Localizing pharma manufacturing worldwide is an extremely important step, and it holds particular significance for Africa. The continent is more vulnerable to disease burdens and lags behind other continents when it comes to vaccine and general healthcare access. Localized manufacturing could help people in Africa gain easier and more affordable access to vaccines and other medications, such as anti-malarial drugs.
Commenting in Site Selection Magazine, André Guedel, director and head of Site Selection and Location Development Services for KPMG Switzerland, explained that much of the manufacturing of pharmaceutical products for African markets is currently performed in India and China.
Guedel said: “Most of these countries (in Africa) have decent med schools or pharma schools. If you graduated from a pharma school in one of these countries, it should be sufficient to work in a factory. That’s also a benefit of locating manufacturing there. In Nigeria, for instance, people are leaving the country and there’s a big brain drain. If more companies set up, they’d say ‘Let’s stay here.’ Finding the qualified workforce is a big issue.”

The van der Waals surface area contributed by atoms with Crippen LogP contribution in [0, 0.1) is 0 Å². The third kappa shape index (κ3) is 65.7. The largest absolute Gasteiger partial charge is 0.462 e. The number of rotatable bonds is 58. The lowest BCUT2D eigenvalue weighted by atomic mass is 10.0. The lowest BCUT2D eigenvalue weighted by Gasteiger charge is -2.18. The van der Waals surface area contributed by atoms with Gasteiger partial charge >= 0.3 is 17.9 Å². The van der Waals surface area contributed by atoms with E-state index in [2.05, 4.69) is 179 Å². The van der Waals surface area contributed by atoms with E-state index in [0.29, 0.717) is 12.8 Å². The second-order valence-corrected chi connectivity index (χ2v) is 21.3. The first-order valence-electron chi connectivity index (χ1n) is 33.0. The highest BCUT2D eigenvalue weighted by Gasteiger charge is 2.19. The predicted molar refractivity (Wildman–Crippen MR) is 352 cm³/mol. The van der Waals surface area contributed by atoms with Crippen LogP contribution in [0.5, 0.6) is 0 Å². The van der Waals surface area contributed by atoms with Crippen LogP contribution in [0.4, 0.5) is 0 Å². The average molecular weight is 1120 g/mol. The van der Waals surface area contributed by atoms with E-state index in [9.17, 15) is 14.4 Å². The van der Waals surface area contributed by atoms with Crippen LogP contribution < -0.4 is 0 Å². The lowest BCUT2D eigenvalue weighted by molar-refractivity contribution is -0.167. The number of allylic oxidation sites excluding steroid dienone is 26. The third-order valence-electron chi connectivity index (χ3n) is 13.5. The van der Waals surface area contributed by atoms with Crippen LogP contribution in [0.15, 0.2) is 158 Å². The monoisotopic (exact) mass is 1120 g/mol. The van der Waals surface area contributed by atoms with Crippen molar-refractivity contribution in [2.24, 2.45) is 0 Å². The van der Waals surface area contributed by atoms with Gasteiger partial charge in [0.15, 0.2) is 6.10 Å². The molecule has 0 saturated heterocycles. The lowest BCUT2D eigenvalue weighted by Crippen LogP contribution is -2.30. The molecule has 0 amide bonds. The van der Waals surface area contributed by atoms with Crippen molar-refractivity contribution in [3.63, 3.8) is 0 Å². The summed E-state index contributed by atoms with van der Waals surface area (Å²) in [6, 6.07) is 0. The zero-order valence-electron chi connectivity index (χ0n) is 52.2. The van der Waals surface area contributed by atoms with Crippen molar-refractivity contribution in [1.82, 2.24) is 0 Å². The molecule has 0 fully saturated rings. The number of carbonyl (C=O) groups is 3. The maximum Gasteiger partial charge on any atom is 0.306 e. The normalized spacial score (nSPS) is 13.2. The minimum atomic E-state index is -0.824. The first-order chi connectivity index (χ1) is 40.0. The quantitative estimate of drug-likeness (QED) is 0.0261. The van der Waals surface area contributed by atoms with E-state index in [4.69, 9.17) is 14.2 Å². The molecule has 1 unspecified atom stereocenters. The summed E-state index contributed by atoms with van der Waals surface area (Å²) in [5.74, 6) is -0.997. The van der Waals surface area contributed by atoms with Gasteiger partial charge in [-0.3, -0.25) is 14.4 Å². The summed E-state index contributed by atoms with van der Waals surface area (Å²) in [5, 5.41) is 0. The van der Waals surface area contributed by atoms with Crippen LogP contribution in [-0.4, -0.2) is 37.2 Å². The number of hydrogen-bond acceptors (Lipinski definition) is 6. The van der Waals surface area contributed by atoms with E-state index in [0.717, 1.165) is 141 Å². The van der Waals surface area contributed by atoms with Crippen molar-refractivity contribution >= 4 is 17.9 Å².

The lack of localized pharma manufacturing in Africa has played a role in health and vaccine inequity across the continent. At the start of 2022, the COVID-19 vaccination rate was less than 5% on average in 16 African countries (although that rate has now grown thanks to an EU-funded project to raise COVID-19 vaccine coverage on the continent). Meanwhile, preventable diseases like malaria, pneumonia, and typhoid continue to kill thousands.
In an article for the Bill & Gates Media Foundation, Anita Zaidi, president of the Gender Equality Division at the Bill & Melinda Gates Foundation, wrote: “Over the years of doing this work, we have learned that expanding the geographic distribution of vaccine manufacturing capacity is critical to achieving vaccine equity.